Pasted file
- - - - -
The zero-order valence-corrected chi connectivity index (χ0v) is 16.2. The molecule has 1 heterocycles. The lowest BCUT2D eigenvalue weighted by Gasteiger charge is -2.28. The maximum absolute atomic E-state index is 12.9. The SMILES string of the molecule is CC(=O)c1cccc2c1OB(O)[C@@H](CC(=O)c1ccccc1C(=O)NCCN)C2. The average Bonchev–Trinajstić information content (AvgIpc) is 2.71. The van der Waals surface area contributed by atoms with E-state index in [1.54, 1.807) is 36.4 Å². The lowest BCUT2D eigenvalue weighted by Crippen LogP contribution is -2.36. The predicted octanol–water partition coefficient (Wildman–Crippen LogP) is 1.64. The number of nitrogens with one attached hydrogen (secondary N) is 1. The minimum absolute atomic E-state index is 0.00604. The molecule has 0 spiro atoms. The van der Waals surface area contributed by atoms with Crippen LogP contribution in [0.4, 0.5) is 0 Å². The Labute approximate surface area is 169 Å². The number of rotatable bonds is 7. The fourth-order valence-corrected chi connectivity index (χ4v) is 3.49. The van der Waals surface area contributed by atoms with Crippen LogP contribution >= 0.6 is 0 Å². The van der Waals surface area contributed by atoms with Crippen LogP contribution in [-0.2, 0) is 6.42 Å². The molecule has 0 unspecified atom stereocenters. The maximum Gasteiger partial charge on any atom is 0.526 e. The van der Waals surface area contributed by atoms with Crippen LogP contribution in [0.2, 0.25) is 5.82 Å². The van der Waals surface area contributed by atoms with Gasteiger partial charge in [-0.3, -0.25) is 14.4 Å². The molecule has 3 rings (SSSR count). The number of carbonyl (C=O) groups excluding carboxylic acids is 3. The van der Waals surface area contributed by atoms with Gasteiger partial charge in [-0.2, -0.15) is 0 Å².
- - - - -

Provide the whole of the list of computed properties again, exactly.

The zero-order valence-corrected chi connectivity index (χ0v) is 16.2. The molecule has 1 heterocycles. The lowest BCUT2D eigenvalue weighted by Gasteiger charge is -2.28. The maximum absolute atomic E-state index is 12.9. The SMILES string of the molecule is CC(=O)c1cccc2c1OB(O)[C@@H](CC(=O)c1ccccc1C(=O)NCCN)C2. The average Bonchev–Trinajstić information content (AvgIpc) is 2.71. The van der Waals surface area contributed by atoms with E-state index in [1.54, 1.807) is 36.4 Å². The lowest BCUT2D eigenvalue weighted by Crippen LogP contribution is -2.36. The predicted octanol–water partition coefficient (Wildman–Crippen LogP) is 1.64. The number of nitrogens with one attached hydrogen (secondary N) is 1. The minimum absolute atomic E-state index is 0.00604. The molecule has 0 spiro atoms. The van der Waals surface area contributed by atoms with Crippen LogP contribution in [0.4, 0.5) is 0 Å². The Labute approximate surface area is 169 Å². The number of rotatable bonds is 7. The fourth-order valence-corrected chi connectivity index (χ4v) is 3.49. The van der Waals surface area contributed by atoms with Crippen LogP contribution >= 0.6 is 0 Å². The van der Waals surface area contributed by atoms with Crippen LogP contribution in [-0.2, 0) is 6.42 Å². The molecule has 0 unspecified atom stereocenters. The maximum Gasteiger partial charge on any atom is 0.526 e. The van der Waals surface area contributed by atoms with Crippen LogP contribution in [0.2, 0.25) is 5.82 Å². The van der Waals surface area contributed by atoms with Gasteiger partial charge in [-0.3, -0.25) is 14.4 Å². The molecule has 3 rings (SSSR count). The number of carbonyl (C=O) groups excluding carboxylic acids is 3. The van der Waals surface area contributed by atoms with Gasteiger partial charge in [-0.2, -0.15) is 0 Å².